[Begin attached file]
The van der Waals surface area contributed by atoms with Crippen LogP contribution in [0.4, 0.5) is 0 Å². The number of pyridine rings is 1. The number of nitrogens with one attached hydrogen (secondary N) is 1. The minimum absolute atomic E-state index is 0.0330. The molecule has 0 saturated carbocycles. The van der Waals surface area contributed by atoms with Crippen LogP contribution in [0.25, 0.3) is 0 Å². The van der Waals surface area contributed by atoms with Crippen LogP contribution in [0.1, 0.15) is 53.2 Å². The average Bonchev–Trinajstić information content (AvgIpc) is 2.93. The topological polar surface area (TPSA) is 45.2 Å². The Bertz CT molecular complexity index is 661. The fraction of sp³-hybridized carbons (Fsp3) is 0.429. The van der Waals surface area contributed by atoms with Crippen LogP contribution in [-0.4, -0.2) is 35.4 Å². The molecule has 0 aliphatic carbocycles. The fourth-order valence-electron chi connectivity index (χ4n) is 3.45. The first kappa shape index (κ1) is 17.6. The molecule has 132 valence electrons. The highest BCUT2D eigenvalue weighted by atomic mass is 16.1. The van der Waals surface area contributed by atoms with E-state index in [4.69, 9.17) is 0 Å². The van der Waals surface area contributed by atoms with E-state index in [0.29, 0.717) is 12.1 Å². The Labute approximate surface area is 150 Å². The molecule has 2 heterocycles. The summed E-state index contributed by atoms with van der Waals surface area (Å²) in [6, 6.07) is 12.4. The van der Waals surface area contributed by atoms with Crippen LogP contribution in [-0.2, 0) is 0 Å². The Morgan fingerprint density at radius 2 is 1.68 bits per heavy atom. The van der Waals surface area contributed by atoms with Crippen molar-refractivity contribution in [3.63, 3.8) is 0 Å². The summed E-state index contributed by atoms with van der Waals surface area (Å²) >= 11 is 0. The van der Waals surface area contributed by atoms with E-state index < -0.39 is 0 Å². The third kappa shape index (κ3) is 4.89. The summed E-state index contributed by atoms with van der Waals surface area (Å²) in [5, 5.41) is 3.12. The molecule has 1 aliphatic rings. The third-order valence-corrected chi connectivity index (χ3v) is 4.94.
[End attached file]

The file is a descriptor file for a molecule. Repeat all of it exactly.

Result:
The van der Waals surface area contributed by atoms with Crippen LogP contribution in [0.4, 0.5) is 0 Å². The number of pyridine rings is 1. The number of nitrogens with one attached hydrogen (secondary N) is 1. The minimum absolute atomic E-state index is 0.0330. The molecule has 0 saturated carbocycles. The van der Waals surface area contributed by atoms with Crippen LogP contribution in [0.25, 0.3) is 0 Å². The van der Waals surface area contributed by atoms with Crippen LogP contribution in [0.1, 0.15) is 53.2 Å². The average Bonchev–Trinajstić information content (AvgIpc) is 2.93. The topological polar surface area (TPSA) is 45.2 Å². The Bertz CT molecular complexity index is 661. The fraction of sp³-hybridized carbons (Fsp3) is 0.429. The van der Waals surface area contributed by atoms with Crippen LogP contribution in [-0.4, -0.2) is 35.4 Å². The molecule has 0 aliphatic carbocycles. The fourth-order valence-electron chi connectivity index (χ4n) is 3.45. The first kappa shape index (κ1) is 17.6. The molecule has 132 valence electrons. The highest BCUT2D eigenvalue weighted by atomic mass is 16.1. The van der Waals surface area contributed by atoms with E-state index in [4.69, 9.17) is 0 Å². The van der Waals surface area contributed by atoms with E-state index in [0.29, 0.717) is 12.1 Å². The Labute approximate surface area is 150 Å². The molecule has 2 heterocycles. The summed E-state index contributed by atoms with van der Waals surface area (Å²) in [6, 6.07) is 12.4. The van der Waals surface area contributed by atoms with Crippen LogP contribution in [-0.2, 0) is 0 Å². The Morgan fingerprint density at radius 2 is 1.68 bits per heavy atom. The van der Waals surface area contributed by atoms with Crippen molar-refractivity contribution in [3.63, 3.8) is 0 Å². The summed E-state index contributed by atoms with van der Waals surface area (Å²) >= 11 is 0. The van der Waals surface area contributed by atoms with E-state index < -0.39 is 0 Å². The third kappa shape index (κ3) is 4.89. The summed E-state index contributed by atoms with van der Waals surface area (Å²) in [5, 5.41) is 3.12. The molecule has 1 aliphatic rings. The third-order valence-corrected chi connectivity index (χ3v) is 4.94.